In short, having a set schedule and discipline is important and valuable, but we need to break out of it and mix things up a bit. Otherwise, "if you keep doing the same things, you get the same results." This could mean changing yourself, changing what you're doing, changing your environment, or all of the above. However, it should always start from within. When a person focuses on changing themselves, they will find that what they're learning, how they're learning it, and their environment will change around them.
This Shavuos may we all Kabalos haTorah bSimcha ubpnimius (receive the Torah in joy and internalization)!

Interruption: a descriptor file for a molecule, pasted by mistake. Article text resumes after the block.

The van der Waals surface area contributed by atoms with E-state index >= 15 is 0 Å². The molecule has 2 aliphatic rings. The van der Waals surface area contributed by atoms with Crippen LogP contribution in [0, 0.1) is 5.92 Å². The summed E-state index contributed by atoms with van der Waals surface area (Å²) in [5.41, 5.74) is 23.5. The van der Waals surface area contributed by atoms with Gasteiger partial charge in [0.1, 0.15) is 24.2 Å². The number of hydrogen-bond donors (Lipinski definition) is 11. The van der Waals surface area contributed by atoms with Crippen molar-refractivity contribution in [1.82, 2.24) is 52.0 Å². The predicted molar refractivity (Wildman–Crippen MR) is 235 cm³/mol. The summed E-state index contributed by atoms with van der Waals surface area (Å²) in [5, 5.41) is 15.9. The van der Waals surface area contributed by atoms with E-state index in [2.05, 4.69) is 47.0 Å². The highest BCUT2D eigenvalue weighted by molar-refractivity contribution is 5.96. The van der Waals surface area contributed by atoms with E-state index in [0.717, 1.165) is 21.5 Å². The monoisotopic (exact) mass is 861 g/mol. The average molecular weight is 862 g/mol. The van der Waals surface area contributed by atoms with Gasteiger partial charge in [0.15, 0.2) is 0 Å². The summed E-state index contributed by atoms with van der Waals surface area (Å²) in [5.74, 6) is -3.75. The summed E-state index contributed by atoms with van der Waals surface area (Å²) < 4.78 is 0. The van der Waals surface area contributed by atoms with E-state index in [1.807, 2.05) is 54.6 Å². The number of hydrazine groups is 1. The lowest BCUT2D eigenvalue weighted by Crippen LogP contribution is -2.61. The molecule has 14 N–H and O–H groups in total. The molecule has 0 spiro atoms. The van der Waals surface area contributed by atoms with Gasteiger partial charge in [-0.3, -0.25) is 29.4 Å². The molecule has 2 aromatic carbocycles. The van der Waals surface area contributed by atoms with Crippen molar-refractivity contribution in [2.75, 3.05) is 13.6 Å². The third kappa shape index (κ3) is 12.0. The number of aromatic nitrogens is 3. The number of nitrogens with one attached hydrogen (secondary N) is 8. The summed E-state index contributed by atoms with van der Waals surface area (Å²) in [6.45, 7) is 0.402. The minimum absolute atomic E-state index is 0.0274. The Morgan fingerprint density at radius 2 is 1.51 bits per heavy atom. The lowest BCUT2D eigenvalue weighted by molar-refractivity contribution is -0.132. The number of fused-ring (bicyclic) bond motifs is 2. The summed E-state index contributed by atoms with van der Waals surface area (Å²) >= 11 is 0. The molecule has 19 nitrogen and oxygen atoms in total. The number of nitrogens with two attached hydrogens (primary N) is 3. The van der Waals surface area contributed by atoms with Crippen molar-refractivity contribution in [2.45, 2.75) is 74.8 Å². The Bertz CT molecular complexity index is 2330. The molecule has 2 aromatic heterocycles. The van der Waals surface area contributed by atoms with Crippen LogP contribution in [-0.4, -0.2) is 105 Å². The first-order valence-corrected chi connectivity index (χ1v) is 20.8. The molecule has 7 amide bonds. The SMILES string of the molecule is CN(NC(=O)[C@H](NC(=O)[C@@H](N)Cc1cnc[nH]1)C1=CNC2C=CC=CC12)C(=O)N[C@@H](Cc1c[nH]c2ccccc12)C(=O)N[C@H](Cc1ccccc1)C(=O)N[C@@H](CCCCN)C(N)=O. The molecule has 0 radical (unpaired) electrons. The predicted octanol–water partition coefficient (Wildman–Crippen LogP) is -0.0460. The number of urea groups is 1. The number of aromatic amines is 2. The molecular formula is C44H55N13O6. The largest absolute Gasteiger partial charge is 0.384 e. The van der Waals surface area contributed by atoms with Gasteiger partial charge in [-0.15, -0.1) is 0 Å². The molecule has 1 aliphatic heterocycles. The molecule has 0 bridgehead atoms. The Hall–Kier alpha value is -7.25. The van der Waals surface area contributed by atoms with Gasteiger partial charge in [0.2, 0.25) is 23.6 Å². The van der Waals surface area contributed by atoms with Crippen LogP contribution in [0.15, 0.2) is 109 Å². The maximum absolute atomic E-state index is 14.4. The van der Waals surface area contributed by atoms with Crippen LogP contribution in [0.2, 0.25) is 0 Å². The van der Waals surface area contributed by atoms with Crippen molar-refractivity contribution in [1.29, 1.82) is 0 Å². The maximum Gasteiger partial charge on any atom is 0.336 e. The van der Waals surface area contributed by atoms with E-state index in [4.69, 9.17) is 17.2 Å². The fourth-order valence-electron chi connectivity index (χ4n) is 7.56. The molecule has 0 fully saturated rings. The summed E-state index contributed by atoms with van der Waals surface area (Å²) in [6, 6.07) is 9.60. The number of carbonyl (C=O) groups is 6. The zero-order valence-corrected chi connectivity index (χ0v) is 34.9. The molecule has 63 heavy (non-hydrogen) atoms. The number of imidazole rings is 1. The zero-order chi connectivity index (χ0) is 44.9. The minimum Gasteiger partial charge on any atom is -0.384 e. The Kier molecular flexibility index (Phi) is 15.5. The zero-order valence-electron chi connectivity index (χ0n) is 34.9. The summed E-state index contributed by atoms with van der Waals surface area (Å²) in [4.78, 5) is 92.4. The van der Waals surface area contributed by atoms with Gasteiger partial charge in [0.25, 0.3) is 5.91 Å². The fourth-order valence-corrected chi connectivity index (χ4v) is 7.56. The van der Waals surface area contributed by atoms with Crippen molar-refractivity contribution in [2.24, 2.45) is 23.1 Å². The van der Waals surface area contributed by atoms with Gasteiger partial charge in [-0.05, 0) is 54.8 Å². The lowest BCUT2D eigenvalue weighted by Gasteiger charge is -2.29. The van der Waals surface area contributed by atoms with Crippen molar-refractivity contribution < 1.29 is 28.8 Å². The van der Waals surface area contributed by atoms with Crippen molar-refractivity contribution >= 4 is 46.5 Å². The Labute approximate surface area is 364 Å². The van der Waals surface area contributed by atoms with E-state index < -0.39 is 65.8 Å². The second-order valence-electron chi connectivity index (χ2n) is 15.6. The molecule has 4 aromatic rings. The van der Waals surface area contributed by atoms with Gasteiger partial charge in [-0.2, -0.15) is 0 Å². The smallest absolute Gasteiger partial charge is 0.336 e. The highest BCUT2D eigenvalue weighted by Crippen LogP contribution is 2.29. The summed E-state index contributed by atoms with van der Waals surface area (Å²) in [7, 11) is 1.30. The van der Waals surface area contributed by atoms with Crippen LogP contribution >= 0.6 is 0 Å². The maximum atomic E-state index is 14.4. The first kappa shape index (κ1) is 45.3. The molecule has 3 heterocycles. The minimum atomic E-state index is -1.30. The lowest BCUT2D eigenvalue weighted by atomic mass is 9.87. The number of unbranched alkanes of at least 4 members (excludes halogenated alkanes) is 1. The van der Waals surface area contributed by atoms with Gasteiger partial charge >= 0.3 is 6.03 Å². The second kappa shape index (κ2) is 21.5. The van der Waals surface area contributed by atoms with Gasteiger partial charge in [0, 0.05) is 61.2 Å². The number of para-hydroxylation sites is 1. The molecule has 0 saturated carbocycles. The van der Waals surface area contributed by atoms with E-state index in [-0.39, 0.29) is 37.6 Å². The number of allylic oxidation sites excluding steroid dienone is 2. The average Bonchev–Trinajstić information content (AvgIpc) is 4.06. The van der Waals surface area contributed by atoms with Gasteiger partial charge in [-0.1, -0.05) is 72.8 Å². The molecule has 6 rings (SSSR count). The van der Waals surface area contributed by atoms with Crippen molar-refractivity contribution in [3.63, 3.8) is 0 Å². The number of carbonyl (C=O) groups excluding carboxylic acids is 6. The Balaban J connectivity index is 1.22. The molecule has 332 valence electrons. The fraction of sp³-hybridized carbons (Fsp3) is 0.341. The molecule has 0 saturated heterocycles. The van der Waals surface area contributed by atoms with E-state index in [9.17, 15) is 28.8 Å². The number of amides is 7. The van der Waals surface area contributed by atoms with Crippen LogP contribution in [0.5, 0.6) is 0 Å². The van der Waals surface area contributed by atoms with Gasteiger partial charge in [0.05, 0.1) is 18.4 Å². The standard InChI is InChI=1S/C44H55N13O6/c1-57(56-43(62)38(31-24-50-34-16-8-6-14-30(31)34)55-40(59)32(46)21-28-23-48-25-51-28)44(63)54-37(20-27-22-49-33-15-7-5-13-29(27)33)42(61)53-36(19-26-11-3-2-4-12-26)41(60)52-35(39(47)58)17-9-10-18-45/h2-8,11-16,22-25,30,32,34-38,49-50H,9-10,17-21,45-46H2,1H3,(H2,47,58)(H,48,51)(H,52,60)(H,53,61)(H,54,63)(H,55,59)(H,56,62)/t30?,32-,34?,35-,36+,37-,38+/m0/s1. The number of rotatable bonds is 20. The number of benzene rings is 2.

Look at the light and vessel in your life - What are you learning? What are your skills and receptivity of the information?
When I learn, I should think, how will I apply this in my life?
Since, “I, G-d, don’t change,” then pray not that G-d change, but that you should change to be able to receive the blessings He has in store for you!
Rashi comments on the verse, vayichan ("and he camped), that the Jewish people camped to receive the Torah as “one human, one heart,” reflecting the unity of nation. To work on love and other attributes checkout the Tools mentioned in Are you Equipped to Love?
Every day do the 3 things that the world stands on - learn Torah, pray and work on your self, and do a mitzvah for another.